goinfast00 wrote on May 12, 2012 at 6:05 pm

Preventing Alkali-Silica Reaction and Delayed Ettringite Formation in New Concrete:

Project Objectives
The main objectives and goals of this project can be summarized as follows:
1 Understand the underlying mechanisms behind ASR and/or DEF

2 Review available test methods for aggregate reactivity and for preventive measures and recommend test method(s) to prevent ASR and/or DEF in new concrete

3 Develop specification and guidelines to prevent ASR and/or DEF in new concrete

4 Identify and implement strategies for preventing ASR and/or DEF, with emphasis on prudent use of supplementary cementing materials (SCMs)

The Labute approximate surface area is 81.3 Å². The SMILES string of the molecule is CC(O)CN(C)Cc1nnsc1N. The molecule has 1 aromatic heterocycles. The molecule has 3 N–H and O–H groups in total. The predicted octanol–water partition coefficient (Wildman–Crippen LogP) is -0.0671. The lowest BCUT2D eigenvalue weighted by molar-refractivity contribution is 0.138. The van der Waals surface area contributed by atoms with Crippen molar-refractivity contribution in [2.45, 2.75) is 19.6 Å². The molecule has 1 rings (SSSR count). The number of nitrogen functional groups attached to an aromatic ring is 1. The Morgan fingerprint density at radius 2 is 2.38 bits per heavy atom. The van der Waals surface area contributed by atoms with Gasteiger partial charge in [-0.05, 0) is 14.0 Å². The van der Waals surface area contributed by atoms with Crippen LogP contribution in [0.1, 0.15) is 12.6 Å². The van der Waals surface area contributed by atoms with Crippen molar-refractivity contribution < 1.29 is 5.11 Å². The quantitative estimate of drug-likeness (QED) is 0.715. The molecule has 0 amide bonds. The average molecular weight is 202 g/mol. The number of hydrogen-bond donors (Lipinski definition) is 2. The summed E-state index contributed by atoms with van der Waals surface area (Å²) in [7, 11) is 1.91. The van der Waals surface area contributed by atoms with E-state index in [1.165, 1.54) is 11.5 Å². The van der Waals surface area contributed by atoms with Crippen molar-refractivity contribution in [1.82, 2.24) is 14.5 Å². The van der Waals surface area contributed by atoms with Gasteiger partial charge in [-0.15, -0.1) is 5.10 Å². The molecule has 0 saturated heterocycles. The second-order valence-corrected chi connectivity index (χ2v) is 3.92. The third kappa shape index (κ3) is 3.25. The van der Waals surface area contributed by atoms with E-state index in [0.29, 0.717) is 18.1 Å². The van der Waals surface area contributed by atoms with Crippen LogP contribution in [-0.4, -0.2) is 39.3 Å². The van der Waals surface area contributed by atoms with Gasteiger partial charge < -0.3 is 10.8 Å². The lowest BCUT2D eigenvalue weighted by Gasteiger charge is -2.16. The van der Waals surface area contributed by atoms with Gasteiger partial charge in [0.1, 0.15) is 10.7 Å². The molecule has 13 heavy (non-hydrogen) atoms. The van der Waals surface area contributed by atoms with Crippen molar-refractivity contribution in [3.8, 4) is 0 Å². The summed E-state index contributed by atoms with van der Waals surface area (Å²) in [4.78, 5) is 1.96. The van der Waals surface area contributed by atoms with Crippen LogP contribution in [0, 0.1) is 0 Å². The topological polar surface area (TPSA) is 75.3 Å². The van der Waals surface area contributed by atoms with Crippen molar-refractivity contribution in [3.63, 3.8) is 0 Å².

5 Develop protocol for evaluating the cause, extent, and future potential for damage caused by ASR and/or DEF in existing concrete structures

6 Transfer knowledge and experience gained from this project to TxDOT practice to increase the service

PERHAPS THE CITY SHOULD NOT TAKE "THE ENVELOPE" AND CONTACT :Research Supervisor: Kevin Folliard, Ph.D., (512) 232-3591
TxDOT Project Director: Joseph Roche, P.E., Construction Division, (512) 506-5932
TxDOT Research Engineer: Tom Yarbrough, P.E., Research and Technology Implementation Office,
(512) 465-7403



goinfast00 wrote on May 12, 2012 at 6:05 pm

BUY A BOOK BEFORE WASTING MILLIONS: Prevention of Alkali-Silica Reaction in New Concrete Follow the steps in the flowchart below to determine if potential for ASR exists and to select materials to control ASR. For more information move your mouse over the individual flowchart boxes. (Source: IS413 and IS415).